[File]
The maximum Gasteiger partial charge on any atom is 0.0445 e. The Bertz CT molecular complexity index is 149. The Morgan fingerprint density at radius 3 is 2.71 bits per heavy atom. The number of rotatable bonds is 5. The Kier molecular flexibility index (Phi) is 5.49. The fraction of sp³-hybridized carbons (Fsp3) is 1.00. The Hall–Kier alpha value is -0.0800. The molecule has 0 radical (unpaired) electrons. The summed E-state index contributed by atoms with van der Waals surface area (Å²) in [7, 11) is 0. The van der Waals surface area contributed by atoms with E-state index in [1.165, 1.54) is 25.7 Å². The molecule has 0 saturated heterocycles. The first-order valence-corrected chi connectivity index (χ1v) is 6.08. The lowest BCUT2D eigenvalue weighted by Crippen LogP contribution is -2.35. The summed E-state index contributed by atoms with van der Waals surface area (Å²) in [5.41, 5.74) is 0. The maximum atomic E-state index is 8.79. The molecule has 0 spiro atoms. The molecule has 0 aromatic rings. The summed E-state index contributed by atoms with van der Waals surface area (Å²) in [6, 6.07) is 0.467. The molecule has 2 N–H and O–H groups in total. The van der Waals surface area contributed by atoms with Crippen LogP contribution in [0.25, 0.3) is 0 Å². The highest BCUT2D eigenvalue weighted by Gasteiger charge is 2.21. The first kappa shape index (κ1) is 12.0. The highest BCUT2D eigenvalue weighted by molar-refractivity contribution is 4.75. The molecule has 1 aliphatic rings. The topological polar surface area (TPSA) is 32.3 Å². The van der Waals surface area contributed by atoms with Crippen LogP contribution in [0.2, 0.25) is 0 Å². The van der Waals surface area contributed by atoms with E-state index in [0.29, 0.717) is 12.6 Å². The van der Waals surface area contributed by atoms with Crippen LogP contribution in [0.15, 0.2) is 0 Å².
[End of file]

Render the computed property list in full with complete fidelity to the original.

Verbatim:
The maximum Gasteiger partial charge on any atom is 0.0445 e. The Bertz CT molecular complexity index is 149. The Morgan fingerprint density at radius 3 is 2.71 bits per heavy atom. The number of rotatable bonds is 5. The Kier molecular flexibility index (Phi) is 5.49. The fraction of sp³-hybridized carbons (Fsp3) is 1.00. The Hall–Kier alpha value is -0.0800. The molecule has 0 radical (unpaired) electrons. The summed E-state index contributed by atoms with van der Waals surface area (Å²) in [7, 11) is 0. The van der Waals surface area contributed by atoms with E-state index in [1.165, 1.54) is 25.7 Å². The molecule has 0 saturated heterocycles. The first-order valence-corrected chi connectivity index (χ1v) is 6.08. The lowest BCUT2D eigenvalue weighted by Crippen LogP contribution is -2.35. The summed E-state index contributed by atoms with van der Waals surface area (Å²) in [5.41, 5.74) is 0. The maximum atomic E-state index is 8.79. The molecule has 0 spiro atoms. The molecule has 0 aromatic rings. The summed E-state index contributed by atoms with van der Waals surface area (Å²) in [6, 6.07) is 0.467. The molecule has 2 N–H and O–H groups in total. The van der Waals surface area contributed by atoms with Crippen LogP contribution in [0.25, 0.3) is 0 Å². The highest BCUT2D eigenvalue weighted by Gasteiger charge is 2.21. The first kappa shape index (κ1) is 12.0. The highest BCUT2D eigenvalue weighted by molar-refractivity contribution is 4.75. The molecule has 1 aliphatic rings. The topological polar surface area (TPSA) is 32.3 Å². The van der Waals surface area contributed by atoms with Crippen LogP contribution in [0.2, 0.25) is 0 Å². The van der Waals surface area contributed by atoms with E-state index in [0.29, 0.717) is 12.6 Å². The van der Waals surface area contributed by atoms with Crippen LogP contribution in [0.15, 0.2) is 0 Å².